The U.S. Federal Communications Commission on Thursday voted 2-1 to significantly ease regulatory requirements in the $45 billion business data services market, a win for companies like AT&T (t), CenturyLink, and Verizon Communications that could lead to price hikes for many small businesses.
The vote is a blow to companies such as Sprint (s) and others that claim prices for business data are too high and backed a 2016 plan under President Barack Obama that would have cut prices but was never approved.
Small businesses, schools, libraries and others rely on business data services, or special-access lines, to transmit large amounts of data quickly, for instance connecting banks to ATM machines or gasoline pump credit card readers. Wireless carriers rely on them to get data from an end user to a node in a major network or the so called backhaul of mobile traffic.
The decision ends most regulatory requirements in nearly all areas, but retains some price caps in areas with little competition. Democratic FCC Commissioner Mignon Clyburn said the ruling “opens the door to immediate price hikes” to small businesses.
FCC Chairman Ajit Pai defended the decision to drop regulatory requirements, saying they were “seductive” given the promise of lower prices, but that in reality they threatened competition and investment.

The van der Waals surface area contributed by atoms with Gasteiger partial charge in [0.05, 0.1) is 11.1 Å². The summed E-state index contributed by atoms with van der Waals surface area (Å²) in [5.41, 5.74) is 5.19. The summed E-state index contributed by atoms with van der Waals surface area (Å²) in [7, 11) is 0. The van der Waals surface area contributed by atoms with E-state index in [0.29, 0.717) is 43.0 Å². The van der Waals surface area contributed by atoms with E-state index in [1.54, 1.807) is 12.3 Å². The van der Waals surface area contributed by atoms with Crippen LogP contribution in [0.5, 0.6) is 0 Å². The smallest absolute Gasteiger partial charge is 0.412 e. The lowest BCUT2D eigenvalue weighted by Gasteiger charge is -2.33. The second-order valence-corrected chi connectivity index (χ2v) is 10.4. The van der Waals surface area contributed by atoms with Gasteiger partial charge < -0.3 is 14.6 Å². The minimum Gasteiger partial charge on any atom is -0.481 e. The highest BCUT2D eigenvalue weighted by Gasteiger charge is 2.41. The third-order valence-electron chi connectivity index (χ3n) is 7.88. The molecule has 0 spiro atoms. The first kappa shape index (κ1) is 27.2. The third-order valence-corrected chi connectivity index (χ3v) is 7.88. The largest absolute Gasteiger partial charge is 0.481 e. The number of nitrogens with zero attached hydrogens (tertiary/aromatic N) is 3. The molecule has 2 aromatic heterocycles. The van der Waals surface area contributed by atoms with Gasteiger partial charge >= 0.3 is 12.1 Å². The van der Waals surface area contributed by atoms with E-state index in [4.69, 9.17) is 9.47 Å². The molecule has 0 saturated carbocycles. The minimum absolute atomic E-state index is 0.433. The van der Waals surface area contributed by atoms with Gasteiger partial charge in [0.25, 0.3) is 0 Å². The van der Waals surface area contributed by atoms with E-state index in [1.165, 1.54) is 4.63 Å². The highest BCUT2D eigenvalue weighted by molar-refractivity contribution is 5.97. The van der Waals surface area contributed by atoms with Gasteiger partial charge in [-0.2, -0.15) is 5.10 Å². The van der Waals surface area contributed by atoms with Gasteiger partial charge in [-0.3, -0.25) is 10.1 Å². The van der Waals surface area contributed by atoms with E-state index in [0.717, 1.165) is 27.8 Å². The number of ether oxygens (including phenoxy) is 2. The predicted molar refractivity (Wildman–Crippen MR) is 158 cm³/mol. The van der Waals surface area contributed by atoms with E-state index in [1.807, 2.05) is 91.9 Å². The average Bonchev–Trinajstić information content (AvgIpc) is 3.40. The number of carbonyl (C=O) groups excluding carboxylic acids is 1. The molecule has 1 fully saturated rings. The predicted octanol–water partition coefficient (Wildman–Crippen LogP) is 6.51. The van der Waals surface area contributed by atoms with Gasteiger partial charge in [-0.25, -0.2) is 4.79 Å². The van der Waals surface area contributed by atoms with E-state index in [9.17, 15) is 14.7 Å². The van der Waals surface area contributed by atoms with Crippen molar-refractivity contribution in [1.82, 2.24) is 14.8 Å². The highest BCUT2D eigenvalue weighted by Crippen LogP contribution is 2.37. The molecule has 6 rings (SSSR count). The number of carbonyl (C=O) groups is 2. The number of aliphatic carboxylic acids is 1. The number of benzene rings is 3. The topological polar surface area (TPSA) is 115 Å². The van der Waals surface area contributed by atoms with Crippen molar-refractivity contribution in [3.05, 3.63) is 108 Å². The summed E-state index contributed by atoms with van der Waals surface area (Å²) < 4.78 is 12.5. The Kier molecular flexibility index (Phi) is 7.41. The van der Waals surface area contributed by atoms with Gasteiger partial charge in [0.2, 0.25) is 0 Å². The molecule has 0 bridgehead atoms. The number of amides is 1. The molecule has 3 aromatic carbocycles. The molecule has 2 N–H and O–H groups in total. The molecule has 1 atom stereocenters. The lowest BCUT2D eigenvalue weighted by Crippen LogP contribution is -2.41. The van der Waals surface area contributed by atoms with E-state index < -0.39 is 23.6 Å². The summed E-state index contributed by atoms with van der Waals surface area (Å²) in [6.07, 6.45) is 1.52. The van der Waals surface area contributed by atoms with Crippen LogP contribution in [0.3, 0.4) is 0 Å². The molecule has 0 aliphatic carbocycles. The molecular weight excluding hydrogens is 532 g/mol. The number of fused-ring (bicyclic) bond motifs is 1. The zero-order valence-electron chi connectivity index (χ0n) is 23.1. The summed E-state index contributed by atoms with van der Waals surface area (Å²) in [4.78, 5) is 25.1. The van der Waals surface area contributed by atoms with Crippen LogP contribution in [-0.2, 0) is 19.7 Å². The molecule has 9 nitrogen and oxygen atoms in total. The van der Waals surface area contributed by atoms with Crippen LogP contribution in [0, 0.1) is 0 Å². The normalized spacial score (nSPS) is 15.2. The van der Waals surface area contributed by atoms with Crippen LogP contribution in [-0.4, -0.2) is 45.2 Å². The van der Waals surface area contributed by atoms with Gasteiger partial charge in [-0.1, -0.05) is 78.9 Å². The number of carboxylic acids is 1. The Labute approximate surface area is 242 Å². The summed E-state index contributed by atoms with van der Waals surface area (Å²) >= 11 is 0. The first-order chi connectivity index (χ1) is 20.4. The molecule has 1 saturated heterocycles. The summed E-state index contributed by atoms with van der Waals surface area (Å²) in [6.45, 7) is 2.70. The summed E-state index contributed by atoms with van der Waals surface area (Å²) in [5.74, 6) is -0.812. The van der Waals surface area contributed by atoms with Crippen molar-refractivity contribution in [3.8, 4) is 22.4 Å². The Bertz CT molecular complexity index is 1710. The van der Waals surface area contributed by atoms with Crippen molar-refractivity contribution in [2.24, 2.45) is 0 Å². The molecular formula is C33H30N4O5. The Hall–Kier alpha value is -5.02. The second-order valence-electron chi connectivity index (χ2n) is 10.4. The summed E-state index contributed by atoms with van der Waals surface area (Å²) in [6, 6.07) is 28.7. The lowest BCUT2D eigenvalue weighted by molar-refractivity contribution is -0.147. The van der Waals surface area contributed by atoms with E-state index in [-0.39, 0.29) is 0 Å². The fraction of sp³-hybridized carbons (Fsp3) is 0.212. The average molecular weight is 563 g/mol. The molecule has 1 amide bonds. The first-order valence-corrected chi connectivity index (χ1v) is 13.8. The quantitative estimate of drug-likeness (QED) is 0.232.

Pai said the FCC was adopting a “competitive market test,… to determine where there’s competition and where there’s not.”
Clyburn said FCC Republicans have “again chosen to side with the interests of multi-billion dollar providers.” She said it was “abhorrent that the policy goal is deregulation at all costs.”
In recent days, the independent Small Business Administration Office of Advocacy, the European Union, and Democratic members of Congress have raised concerns about the proposal.
Under Obama, then FCC Chairman Tom Wheeler in April 2016 proposed a sweeping reform plan for business data services that aimed to reduce prices paid.
Wheeler had proposed maintaining and lowering lower price caps using legacy data systems with a one-time 11% reduction in prices phased in over three years.
Sprint, which backed Wheeler’s proposal, told the FCC in a March 22 letter that “thousands of large and small businesses across the country were paying far too much for broadband because of inadequate competition.”
Clyburn noted that while cable companies were entering the market there has been “significant consolidation” including Altice NV acquiring Cablevision, Verizon (vz) acquiring XO Communications and CenturyLink announcing plans to acquire Level 3 Communications Inc.